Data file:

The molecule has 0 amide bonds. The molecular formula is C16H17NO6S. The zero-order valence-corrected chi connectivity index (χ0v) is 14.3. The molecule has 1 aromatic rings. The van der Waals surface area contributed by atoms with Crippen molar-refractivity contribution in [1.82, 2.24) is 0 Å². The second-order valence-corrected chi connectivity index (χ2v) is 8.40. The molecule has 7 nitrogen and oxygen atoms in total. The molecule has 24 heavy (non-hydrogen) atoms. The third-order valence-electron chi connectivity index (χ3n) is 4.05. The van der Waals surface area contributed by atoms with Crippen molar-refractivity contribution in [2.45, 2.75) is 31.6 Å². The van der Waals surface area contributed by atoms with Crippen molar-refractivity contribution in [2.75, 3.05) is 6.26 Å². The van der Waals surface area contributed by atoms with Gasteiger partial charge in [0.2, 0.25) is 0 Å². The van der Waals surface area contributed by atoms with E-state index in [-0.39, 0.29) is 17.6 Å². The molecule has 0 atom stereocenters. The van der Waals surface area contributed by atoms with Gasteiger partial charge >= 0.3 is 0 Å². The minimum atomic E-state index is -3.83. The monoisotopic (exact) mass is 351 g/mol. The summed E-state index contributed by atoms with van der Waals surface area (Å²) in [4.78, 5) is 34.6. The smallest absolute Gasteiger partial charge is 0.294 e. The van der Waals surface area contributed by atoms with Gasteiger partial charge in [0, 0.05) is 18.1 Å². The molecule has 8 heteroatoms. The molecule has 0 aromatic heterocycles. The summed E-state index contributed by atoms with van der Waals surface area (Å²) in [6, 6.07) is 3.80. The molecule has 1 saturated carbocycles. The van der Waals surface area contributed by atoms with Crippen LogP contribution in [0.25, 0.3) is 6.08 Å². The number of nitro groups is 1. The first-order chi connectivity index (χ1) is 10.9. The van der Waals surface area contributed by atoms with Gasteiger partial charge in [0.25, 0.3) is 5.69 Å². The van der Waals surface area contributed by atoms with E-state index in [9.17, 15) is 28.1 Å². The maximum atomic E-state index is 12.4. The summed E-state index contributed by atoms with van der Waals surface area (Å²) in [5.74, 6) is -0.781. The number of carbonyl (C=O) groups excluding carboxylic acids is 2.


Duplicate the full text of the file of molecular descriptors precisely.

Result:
The molecule has 0 amide bonds. The molecular formula is C16H17NO6S. The zero-order valence-corrected chi connectivity index (χ0v) is 14.3. The molecule has 1 aromatic rings. The van der Waals surface area contributed by atoms with Crippen molar-refractivity contribution in [1.82, 2.24) is 0 Å². The second-order valence-corrected chi connectivity index (χ2v) is 8.40. The molecule has 7 nitrogen and oxygen atoms in total. The molecule has 24 heavy (non-hydrogen) atoms. The third-order valence-electron chi connectivity index (χ3n) is 4.05. The van der Waals surface area contributed by atoms with Crippen molar-refractivity contribution in [2.45, 2.75) is 31.6 Å². The van der Waals surface area contributed by atoms with Crippen molar-refractivity contribution in [2.75, 3.05) is 6.26 Å². The van der Waals surface area contributed by atoms with Gasteiger partial charge in [0.2, 0.25) is 0 Å². The van der Waals surface area contributed by atoms with E-state index in [-0.39, 0.29) is 17.6 Å². The molecule has 0 atom stereocenters. The van der Waals surface area contributed by atoms with Gasteiger partial charge >= 0.3 is 0 Å². The minimum atomic E-state index is -3.83. The monoisotopic (exact) mass is 351 g/mol. The summed E-state index contributed by atoms with van der Waals surface area (Å²) in [4.78, 5) is 34.6. The smallest absolute Gasteiger partial charge is 0.294 e. The van der Waals surface area contributed by atoms with Gasteiger partial charge in [0, 0.05) is 18.1 Å². The molecule has 8 heteroatoms. The molecule has 0 aromatic heterocycles. The summed E-state index contributed by atoms with van der Waals surface area (Å²) in [6, 6.07) is 3.80. The molecule has 1 saturated carbocycles. The van der Waals surface area contributed by atoms with Crippen LogP contribution in [0.25, 0.3) is 6.08 Å². The number of nitro groups is 1. The first-order chi connectivity index (χ1) is 10.9. The van der Waals surface area contributed by atoms with Gasteiger partial charge in [0.25, 0.3) is 5.69 Å². The van der Waals surface area contributed by atoms with E-state index in [9.17, 15) is 28.1 Å². The maximum atomic E-state index is 12.4. The summed E-state index contributed by atoms with van der Waals surface area (Å²) in [5.74, 6) is -0.781. The number of carbonyl (C=O) groups excluding carboxylic acids is 2.